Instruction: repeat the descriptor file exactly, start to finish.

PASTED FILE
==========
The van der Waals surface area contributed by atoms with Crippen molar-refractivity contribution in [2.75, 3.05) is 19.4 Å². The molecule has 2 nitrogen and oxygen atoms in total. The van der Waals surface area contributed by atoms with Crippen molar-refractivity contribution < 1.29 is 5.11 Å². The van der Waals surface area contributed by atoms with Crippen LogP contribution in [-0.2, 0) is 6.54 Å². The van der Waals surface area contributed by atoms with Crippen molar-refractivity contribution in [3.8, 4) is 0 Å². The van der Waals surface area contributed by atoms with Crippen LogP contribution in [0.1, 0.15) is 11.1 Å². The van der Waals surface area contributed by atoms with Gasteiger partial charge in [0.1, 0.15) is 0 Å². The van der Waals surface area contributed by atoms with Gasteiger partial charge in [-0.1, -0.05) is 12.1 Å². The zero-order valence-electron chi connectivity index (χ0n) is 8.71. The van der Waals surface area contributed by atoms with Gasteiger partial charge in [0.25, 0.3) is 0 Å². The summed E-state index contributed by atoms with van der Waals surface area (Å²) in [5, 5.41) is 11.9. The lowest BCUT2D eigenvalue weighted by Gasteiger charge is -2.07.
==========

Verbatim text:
The van der Waals surface area contributed by atoms with Crippen molar-refractivity contribution in [2.75, 3.05) is 19.4 Å². The molecule has 2 nitrogen and oxygen atoms in total. The van der Waals surface area contributed by atoms with Crippen molar-refractivity contribution < 1.29 is 5.11 Å². The van der Waals surface area contributed by atoms with Crippen LogP contribution in [-0.2, 0) is 6.54 Å². The van der Waals surface area contributed by atoms with Crippen molar-refractivity contribution in [3.8, 4) is 0 Å². The van der Waals surface area contributed by atoms with Crippen LogP contribution in [0.1, 0.15) is 11.1 Å². The van der Waals surface area contributed by atoms with Gasteiger partial charge in [0.1, 0.15) is 0 Å². The van der Waals surface area contributed by atoms with Gasteiger partial charge in [-0.1, -0.05) is 12.1 Å². The zero-order valence-electron chi connectivity index (χ0n) is 8.71. The van der Waals surface area contributed by atoms with Gasteiger partial charge in [0.25, 0.3) is 0 Å². The summed E-state index contributed by atoms with van der Waals surface area (Å²) in [5, 5.41) is 11.9. The lowest BCUT2D eigenvalue weighted by Gasteiger charge is -2.07.